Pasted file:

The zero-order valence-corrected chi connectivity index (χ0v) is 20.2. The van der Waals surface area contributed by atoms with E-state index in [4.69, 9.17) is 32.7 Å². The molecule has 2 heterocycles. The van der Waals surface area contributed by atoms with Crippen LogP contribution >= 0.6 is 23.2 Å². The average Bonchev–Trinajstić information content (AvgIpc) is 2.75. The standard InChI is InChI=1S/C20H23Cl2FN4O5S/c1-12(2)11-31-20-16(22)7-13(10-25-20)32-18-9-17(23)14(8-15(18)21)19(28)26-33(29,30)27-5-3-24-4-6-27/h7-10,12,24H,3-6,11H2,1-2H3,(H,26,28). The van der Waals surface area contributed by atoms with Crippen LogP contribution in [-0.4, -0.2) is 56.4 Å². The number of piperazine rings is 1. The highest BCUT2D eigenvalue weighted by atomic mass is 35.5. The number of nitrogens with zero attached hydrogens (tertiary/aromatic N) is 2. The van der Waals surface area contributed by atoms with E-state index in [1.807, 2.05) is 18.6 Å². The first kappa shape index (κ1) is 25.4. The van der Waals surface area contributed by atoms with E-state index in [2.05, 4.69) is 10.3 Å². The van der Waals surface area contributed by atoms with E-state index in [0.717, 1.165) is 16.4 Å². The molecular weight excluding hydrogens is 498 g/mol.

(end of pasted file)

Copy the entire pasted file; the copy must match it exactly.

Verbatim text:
The zero-order valence-corrected chi connectivity index (χ0v) is 20.2. The van der Waals surface area contributed by atoms with E-state index in [4.69, 9.17) is 32.7 Å². The molecule has 2 heterocycles. The van der Waals surface area contributed by atoms with Crippen LogP contribution >= 0.6 is 23.2 Å². The average Bonchev–Trinajstić information content (AvgIpc) is 2.75. The standard InChI is InChI=1S/C20H23Cl2FN4O5S/c1-12(2)11-31-20-16(22)7-13(10-25-20)32-18-9-17(23)14(8-15(18)21)19(28)26-33(29,30)27-5-3-24-4-6-27/h7-10,12,24H,3-6,11H2,1-2H3,(H,26,28). The van der Waals surface area contributed by atoms with Crippen LogP contribution in [-0.4, -0.2) is 56.4 Å². The number of piperazine rings is 1. The highest BCUT2D eigenvalue weighted by atomic mass is 35.5. The number of nitrogens with zero attached hydrogens (tertiary/aromatic N) is 2. The van der Waals surface area contributed by atoms with E-state index in [1.807, 2.05) is 18.6 Å². The first kappa shape index (κ1) is 25.4. The van der Waals surface area contributed by atoms with E-state index in [2.05, 4.69) is 10.3 Å². The van der Waals surface area contributed by atoms with E-state index in [0.717, 1.165) is 16.4 Å². The molecular weight excluding hydrogens is 498 g/mol.